Why Closed Position Patterns are a Game Changer • Acoustic Tuesday 247

Learning closed position, moveable chords can unlock your understanding of the fretboard. More importantly? You will be able to play a song or lick in any key, anywhere on the fretboard.

In this lesson behind the lick, you’ll learn all about closed position moveable patterns. Closed position movable patterns involve NO open strings. That means that you can easily move the pattern to a different key without a capo or a changing your tuning.

Closed position patterns truly unlock the fretboard for you. When you play in closed position, you learn a pattern rather than specific frets or open string patterns.

This means that you can play in a variety of keys. When you start playing with others or you want to sing along, you’ll find you mind need to play in different keys. If you’ve learned a scale, chord pattern, or lick in closed position, this transition will be very easy.

I want you to try learning closed position. You may find that you’ll have even more flexibility on the fretboard.

Featured in this Episode

  • @Martin Guitar
  • @Ear Trumpet Labs

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Responses

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  1. Thanks Tony. Another light bulb moment for me. I was previously stuck with thinking that a cord could only be played in 1 spot. Now open versus closed makes a whole lot of sense.

  2. Tony, Great lesson. Stone Cold Beginner. Those Barre Chord transitions into the licks I love. Got the first one. Second one needs work. Thanks

  3. I found it slightly amusing that you do not like elaborate ornamentation and graphics on your guitars but your arms are covered with it.

  4. Thanks Tony! You just enhanced my Guitar Journey. Maybe this just came at the right time in my journey. (2.5 Yrs) . I’m getting the connections. I also would like the riff you played, I feel that it’s coming too a challenge near me soon! I was thinking maybe you can put that lesson in the skills course for easy accuses. with loops for the different sections. Have a Grateful Day! Al.

  5. Way over my head. I understand about closed position. And it makes sense that when you move your fingers, the shapes stay the same, the relationships of the notes stays. But when your fingers went to a “C chord” or a “A chord”, I don’t know where to take my fingers. Was it on the scale on the low E string? Too much theory for me right now.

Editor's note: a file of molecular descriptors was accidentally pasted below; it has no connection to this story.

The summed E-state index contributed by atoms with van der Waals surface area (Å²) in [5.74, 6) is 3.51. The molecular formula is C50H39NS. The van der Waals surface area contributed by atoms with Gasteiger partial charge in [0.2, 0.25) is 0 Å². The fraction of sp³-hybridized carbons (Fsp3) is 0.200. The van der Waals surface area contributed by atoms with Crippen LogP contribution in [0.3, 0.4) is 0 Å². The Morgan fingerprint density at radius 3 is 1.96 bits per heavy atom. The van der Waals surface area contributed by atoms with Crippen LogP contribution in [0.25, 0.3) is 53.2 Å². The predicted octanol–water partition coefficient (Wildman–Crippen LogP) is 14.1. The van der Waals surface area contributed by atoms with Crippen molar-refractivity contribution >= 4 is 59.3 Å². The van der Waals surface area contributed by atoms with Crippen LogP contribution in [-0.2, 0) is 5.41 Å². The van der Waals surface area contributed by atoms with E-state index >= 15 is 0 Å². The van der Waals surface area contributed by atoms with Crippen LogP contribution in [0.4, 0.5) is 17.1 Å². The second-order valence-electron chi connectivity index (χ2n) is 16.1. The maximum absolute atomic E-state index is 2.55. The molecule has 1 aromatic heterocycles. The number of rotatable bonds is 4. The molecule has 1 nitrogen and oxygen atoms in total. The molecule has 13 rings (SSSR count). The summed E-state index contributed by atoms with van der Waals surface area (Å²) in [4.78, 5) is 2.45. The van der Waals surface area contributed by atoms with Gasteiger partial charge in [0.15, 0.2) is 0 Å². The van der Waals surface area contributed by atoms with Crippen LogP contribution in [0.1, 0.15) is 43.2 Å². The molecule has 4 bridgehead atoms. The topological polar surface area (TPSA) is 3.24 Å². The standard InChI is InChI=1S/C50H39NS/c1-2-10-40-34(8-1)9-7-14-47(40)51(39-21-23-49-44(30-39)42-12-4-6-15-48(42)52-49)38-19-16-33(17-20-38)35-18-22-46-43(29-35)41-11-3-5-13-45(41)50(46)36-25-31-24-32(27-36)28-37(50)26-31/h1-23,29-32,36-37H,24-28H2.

6. You mentioned the custom GA Taylor made for NAMM. I’m in love with the Custom Grand Orchestra (#15) Taylor also made for NAMM and featured in the 2022 Issue 2 of Wood & Steel.
    Back/Sides: Figured Big Leaf maple
    Top: Sitka spruce
    Appointments: Grained ivoroid binding with zipper-style top purfling, a zipper-style ivoroid/black rosette, grained ivoroid/mother-of-pearl Mission inlays, Gotoh 510 tuners, bone bridge pins.
    Absolutely gorgeous!

  7. Tony, I like the new TAC lesson format where it builds over the week. It isn’t just beginner stuff. I liked the lesson info in this Acoustic Tuesday session.
    As far as Martin’s 2.5 millionth guitar, I wonder what it sounds like? I agree it is a work of art to behold, but has anyone played it? I don’t think I’d take it on a gig, a bit too flashy for me.
    The Martin D-17 Squadron: Image might have been better on a cut away dread, but other US Air Corps and US Army Air Force also wore shark teeth and eyes. My Dad, a WWII vet, worked on those P-40s and eventually P-47s after stints with B-17s and B-26s. I am not a fan of this printed top guitar because it doesn’t have a voice that fits my voice. The Martin CS SC-2022 with all solid wood construction and VTS top has such a voice, albeit more expensive. If I’m going to sing with it, I would get one that sounds good to me and my voice. Your comments about Iris guitars are spot on, and they are affordable high end (great voice) guitars. Can’t wait to get one.
    A comment below spoke about lower cost guitars not being featured, but I’d disagree as I’ve picked up several of your suggestions over the years-now coveted by my family members. I do like to hear about the dream guitars, though. It makes me stretch my talents. And so does your TAC lessons and daily playing. Thanks

  8. Thank You Tony:
    I’m still at the shallow end of the guitar pool (journey). I was the one that thought a Key was 2.2 pounds when I started learning guitar. Even though your Riffs were over my head I know I got something out of your show. I still struggle to understand many of the things you talked about at least it’s not a Math class where I could never catch up. Still not drowning in the shallow end because I have faith that the thirty days to play will be my foundation and ultimately my step to the deep end.

    1. Dear John, hang in there. try a bit of it a day. Tony says 10 minutes a day. I end up playing more, but at least do one of his exercises or try a part of a lesson for 10 minutes a day. I started during shut down because I wanted to keep playing guitar and I didn’t want to think about what was to practice the next day.

  9. yes very helpful i am 67 and started lessons at 10 but alwaysplayed cowboy chords